FDA approved Cabometyx (cabozantinib) tablets for the treatment of patients with advanced renal cell carcinoma who have received prior anti-angiogenic therapy.
Cabometyx, which was granted Fast Track and Breakthrough Therapy designations by FDA, is the first therapy to demonstrate in a phase III trial for patients with advanced RCC, robust and clinically meaningful improvements in overall survival, progression-free survival and objective response rate, according to the drug’s sponsor, Exelixis Inc.
“The efficacy profile demonstrated by Cabometyx in the METEOR trial, now complemented by the overall survival benefit, is highly compelling,” said Toni Choueiri, clinical director at the Lank Center for Genitourinary Oncology at Dana-Farber Cancer Institute. “Cabometyx is distinct from other approved treatment options, as it targets multiple tyrosine kinases involved in the development of RCC, including MET, AXL and three VEGF receptors.”
The approval of Cabometyx is based on results of the phase III METEOR trial, which met its primary endpoint of improving progression-free survival. Compared with everolimus, a standard of care therapy for second-line RCC, CABOMETYX was associated with a 42 percent reduction in the rate of disease progression or death. Median progression-free survival for cabozantinib was 7.4 months versus 3.8 months for everolimus (HR=0.58, 95% CI 0.45-0.74, P<0.0001). Cabometyx also significantly improved the objective response rate compared with everolimus. These data were presented at the European Cancer Congress in September 2015 and published in The New England Journal of Medicine.
FDA granted Orphan Drug Designation to VAL-083 in the treatment of ovarian cancer.
The investigational drug candidate, developed by DelMar Pharmaceuticals Inc., previously received an orphan designation for glioma and medulloblastoma in the United States and glioma in Europe.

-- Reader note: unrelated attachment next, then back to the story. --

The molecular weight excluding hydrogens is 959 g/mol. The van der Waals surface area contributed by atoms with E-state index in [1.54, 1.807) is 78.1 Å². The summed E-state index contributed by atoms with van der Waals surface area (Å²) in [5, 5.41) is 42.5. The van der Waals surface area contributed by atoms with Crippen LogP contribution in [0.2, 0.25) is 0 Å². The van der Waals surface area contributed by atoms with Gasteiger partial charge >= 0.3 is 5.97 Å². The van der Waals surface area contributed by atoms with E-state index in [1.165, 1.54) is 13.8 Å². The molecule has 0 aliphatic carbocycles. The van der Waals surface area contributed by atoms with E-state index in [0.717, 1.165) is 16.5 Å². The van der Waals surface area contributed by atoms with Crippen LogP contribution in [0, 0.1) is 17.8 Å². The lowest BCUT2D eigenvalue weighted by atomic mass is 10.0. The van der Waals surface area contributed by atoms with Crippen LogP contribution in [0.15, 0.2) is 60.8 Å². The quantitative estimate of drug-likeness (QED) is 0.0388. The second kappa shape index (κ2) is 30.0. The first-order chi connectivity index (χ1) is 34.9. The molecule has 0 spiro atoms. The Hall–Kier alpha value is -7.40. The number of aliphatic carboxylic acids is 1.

In more than 40 phase I and II clinical studies sponsored by NCI, VAL-083 demonstrated clinical activity against a range of cancers including lung, brain, cervical, ovarian tumors and leukemia both as a single-agent and in combination with other treatments.
“We are pleased to receive the designation, which is timely in light of new data presented this week with supporting the potential for VAL-083 in the treatment of ovarian cancer,” said Jeffrey Bacha, chairman and CEO of DelMar Pharmaceuticals. “This announcement is representative of the progress we’ve made in developing VAL-083 which we believe positions the therapy as a viable treatment option for ovarian cancer patients.”
DelMar’s collaborators from MD Anderson Cancer Center presented preclinical data at the annual meeting of the American Association for Cancer Research, demonstrating that VAL-083 appears to have a distinct mode of action from platinum-based chemotherapies widely used in the treatment of ovarian cancer. In these studies, VAL-083 demonstrated an ability to circumvent cisplatin-resistance in all ovarian cell lines tested.